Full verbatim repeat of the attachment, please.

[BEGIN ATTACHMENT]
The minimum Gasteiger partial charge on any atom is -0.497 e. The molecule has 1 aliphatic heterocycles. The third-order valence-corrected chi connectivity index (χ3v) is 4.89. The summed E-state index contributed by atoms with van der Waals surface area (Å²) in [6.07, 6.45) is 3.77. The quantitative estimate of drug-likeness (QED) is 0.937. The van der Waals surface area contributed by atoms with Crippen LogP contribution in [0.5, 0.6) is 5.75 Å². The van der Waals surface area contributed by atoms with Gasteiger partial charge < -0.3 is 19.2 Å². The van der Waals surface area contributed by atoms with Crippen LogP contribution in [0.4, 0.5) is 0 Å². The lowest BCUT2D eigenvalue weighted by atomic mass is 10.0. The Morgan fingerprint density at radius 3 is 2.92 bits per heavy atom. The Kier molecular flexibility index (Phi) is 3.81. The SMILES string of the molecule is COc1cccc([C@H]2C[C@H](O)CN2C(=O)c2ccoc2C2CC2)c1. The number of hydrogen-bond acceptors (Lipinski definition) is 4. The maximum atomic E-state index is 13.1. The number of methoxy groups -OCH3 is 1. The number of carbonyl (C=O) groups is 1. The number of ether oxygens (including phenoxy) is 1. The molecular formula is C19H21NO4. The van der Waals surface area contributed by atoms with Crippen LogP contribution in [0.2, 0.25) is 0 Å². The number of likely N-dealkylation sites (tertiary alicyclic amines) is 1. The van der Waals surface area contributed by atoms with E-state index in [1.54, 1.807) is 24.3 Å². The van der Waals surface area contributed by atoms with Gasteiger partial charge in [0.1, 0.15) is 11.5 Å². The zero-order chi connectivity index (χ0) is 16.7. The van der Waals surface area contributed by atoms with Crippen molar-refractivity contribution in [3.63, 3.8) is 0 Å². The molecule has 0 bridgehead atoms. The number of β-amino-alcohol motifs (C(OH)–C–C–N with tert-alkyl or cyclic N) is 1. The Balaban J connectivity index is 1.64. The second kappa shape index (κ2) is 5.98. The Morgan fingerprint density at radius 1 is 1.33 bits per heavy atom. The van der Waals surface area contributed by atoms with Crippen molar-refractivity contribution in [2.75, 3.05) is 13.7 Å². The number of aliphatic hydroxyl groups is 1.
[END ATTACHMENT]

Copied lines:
The minimum Gasteiger partial charge on any atom is -0.497 e. The molecule has 1 aliphatic heterocycles. The third-order valence-corrected chi connectivity index (χ3v) is 4.89. The summed E-state index contributed by atoms with van der Waals surface area (Å²) in [6.07, 6.45) is 3.77. The quantitative estimate of drug-likeness (QED) is 0.937. The van der Waals surface area contributed by atoms with Crippen LogP contribution in [0.5, 0.6) is 5.75 Å². The van der Waals surface area contributed by atoms with Gasteiger partial charge < -0.3 is 19.2 Å². The van der Waals surface area contributed by atoms with Crippen LogP contribution in [0.4, 0.5) is 0 Å². The lowest BCUT2D eigenvalue weighted by atomic mass is 10.0. The Morgan fingerprint density at radius 3 is 2.92 bits per heavy atom. The Kier molecular flexibility index (Phi) is 3.81. The SMILES string of the molecule is COc1cccc([C@H]2C[C@H](O)CN2C(=O)c2ccoc2C2CC2)c1. The number of hydrogen-bond acceptors (Lipinski definition) is 4. The maximum atomic E-state index is 13.1. The number of methoxy groups -OCH3 is 1. The number of carbonyl (C=O) groups is 1. The number of ether oxygens (including phenoxy) is 1. The molecular formula is C19H21NO4. The van der Waals surface area contributed by atoms with Crippen LogP contribution in [0.2, 0.25) is 0 Å². The number of likely N-dealkylation sites (tertiary alicyclic amines) is 1. The van der Waals surface area contributed by atoms with E-state index in [1.54, 1.807) is 24.3 Å². The van der Waals surface area contributed by atoms with Gasteiger partial charge in [0.1, 0.15) is 11.5 Å². The zero-order chi connectivity index (χ0) is 16.7. The van der Waals surface area contributed by atoms with Crippen molar-refractivity contribution in [3.63, 3.8) is 0 Å². The molecule has 0 bridgehead atoms. The number of β-amino-alcohol motifs (C(OH)–C–C–N with tert-alkyl or cyclic N) is 1. The Balaban J connectivity index is 1.64. The second kappa shape index (κ2) is 5.98. The Morgan fingerprint density at radius 1 is 1.33 bits per heavy atom. The van der Waals surface area contributed by atoms with Crippen molar-refractivity contribution in [2.75, 3.05) is 13.7 Å². The number of aliphatic hydroxyl groups is 1.